who feels himself preordained to contemplation and not to
belief, all believers are too noisy and obtrusive; he guards against
113. "You want to prepossess him in your favour? Then you must be
embarrassed before him."
114. The immense expectation with regard to sexual love, and the coyness
in this expectation, spoils all the perspectives of women at the outset.
115. Where there is neither love nor hatred in the game, woman's play is
116. The great epochs of our life are at the points when we gain courage
to rebaptize our badness as the best in us.
117. The will to overcome an emotion, is ultimately only the will of
another, or of several other, emotions.
118. There is an innocence of admiration: it is possessed by him to whom
it has not yet occurred that he himself may be admired some day.
119. Our loathing of dirt may be so great as to prevent our cleaning
120. Sensuality often forces the growth of love too much, so that its
root remains weak, and is easily torn up.
121. It is a curious thing that God learned Greek when he wished to turn
author--and that he did not learn it better.
122. To rejoice on account of praise is in many cases merely politeness
of heart--and the very opposite of vanity of spirit.
123. Even concubinage has been corrupted--by marriage.
124. He who exults at the stake, does not triumph over pain, but because
of the fact that he does not feel pain where he expected it. A parable.
125. When we have to change an opinion about any one, we charge heavily
to his account the inconvenience he thereby causes us.
126. A nation is a detour of nature to arrive at six or seven great
men.--Yes, and then to get round them.
127. In the eyes of all true women science is hostile to the sense of
shame. They feel as if one wished to peep under their skin with it--or
worse still! under their dress and finery.
128. The more abstract the truth you wish to teach, the more must you
allure the senses to it.
129. The devil has the most extensive perspectives for God; on that
account he keeps so far away from him:--the devil, in effect, as the
oldest friend of knowledge.
130. What a person IS begins to betray itself when his talent
decreases,--when he ceases to show what he CAN do. Talent is also an
adornment; an adornment is also a concealment.
131. The sexes deceive themselves about each other: the reason is that
in reality they honour and
One must require to extort one's right, otherwise one makes no use of it.Page 24
The will no longer actuates, consequently it no longer explains anything--all it does is to accompany processes; it may even be absent.Page 29
To call the taming of an animal "improving" it, sounds to our ears almost like a joke.Page 40
_--Schopenhauer, the last German who is to be reckoned with (--who is a European event like Goethe, Hegel, or Heinrich Heine, and who is not merely local, national), is for a psychologist a case of the first rank: I mean as a malicious though masterly attempt to enlist on the side of a general nihilistic depreciation of life, the very forces which are opposed to such a movement,--that is to say, the great self-affirming powers of the "will to live," the exuberant forms of life itself.Page 56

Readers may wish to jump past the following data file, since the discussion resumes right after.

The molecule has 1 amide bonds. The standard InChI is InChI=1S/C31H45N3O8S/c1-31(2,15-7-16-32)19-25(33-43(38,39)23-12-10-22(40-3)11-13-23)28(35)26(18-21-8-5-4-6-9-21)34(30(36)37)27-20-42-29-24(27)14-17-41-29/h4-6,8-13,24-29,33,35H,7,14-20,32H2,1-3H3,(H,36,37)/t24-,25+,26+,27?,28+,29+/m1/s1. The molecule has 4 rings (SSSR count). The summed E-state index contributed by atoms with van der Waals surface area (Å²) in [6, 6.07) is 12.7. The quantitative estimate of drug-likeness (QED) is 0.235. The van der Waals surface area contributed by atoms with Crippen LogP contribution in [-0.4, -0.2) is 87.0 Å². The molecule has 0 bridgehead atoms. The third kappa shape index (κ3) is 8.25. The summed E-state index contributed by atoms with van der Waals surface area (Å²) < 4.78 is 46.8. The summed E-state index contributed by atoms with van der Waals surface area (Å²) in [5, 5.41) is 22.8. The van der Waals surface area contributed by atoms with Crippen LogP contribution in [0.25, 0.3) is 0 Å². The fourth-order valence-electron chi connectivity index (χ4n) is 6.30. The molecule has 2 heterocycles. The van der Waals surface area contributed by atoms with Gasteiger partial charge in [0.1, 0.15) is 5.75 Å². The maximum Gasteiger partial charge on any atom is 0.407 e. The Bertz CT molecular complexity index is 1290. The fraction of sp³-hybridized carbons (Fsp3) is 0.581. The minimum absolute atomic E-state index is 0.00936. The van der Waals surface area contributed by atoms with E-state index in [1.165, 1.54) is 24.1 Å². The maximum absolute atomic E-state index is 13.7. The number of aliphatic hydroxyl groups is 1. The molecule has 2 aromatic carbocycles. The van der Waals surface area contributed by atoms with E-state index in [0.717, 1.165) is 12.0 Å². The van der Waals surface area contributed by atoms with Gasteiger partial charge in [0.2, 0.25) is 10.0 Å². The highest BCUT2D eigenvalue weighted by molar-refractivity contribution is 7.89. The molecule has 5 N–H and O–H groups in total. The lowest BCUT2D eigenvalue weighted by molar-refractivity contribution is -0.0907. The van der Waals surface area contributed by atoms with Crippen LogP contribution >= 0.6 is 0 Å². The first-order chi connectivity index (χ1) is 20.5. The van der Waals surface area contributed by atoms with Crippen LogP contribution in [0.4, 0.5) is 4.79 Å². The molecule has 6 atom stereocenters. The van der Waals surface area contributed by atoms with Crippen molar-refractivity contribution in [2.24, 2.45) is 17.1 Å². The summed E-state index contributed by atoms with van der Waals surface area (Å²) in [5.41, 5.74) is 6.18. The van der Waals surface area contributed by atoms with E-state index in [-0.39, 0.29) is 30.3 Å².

That movement which attempted to introduce itself in a scientific manner on the shoulders of Schopenhauer's morality of pity--a very sad attempt!--is in its essence the movement of decadence in morality, and as such it is intimately related to Christian morality.Page 70
Greek philosophy is the decadence of the Greek instinct: Thucydides is the great summing up, the final manifestation of that strong, severe positivism which lay in the instincts of the ancient Hellene.Page 83
world, and whether it be called "Christianity," "Christian Faith," or "Christian Church," I take care not to hold mankind responsible for its mental disorders.Page 106
40 --The fate of the gospel was decided at the moment of the death,--it hung on the "cross.Page 110
That which St Paul, with the logician's cynicism of a Rabbi, carried to its logical conclusion, was nevertheless merely the process of decay which began with the death of the Saviour.Page 118
the intellect, not to speak of decent feeling, ought at least to lead these interpreters to convince themselves of the absolute childishness and unworthiness of any such abuse of the dexterity of God's fingers.Page 127
I know of no book in which so many delicate and kindly things are said to woman, as in the Law-Rook of Manu; these old grey-beards and saints have a manner of being gallant to women which, perhaps, cannot be surpassed.Page 128
_ Against all this a double wall is built up: in the first place, _Revelation,_ which is the assumption that the rationale of every law is not human in its origin, that it was not sought and found after ages of error, but that it is divine in its origin, completely and utterly without a history, gift, a miracle, a mere communication.Page 130
_ .Page 136
Let anyone dare to speak to me of its humanitarian blessings! To _abolish_ any sort of distress was opposed to its profoundest interests; its very existence depended on states of distress; it created states of distress in order to make itself immortal.Page 151
15 "Love thy neighbour"--this would mean first and foremost: "Let thy neighbour go his own way"--and it is precisely this kind of virtue that is the most difficult! 16 The bad man as the parasite.Page 154
And when I had created him I draped him in the great veil of Becoming and let the light of midday shine upon him.Page 157
68 What is it which gives a meaning, a value, an importance to things? It is the creative heart which yearns and which created out of this yearning.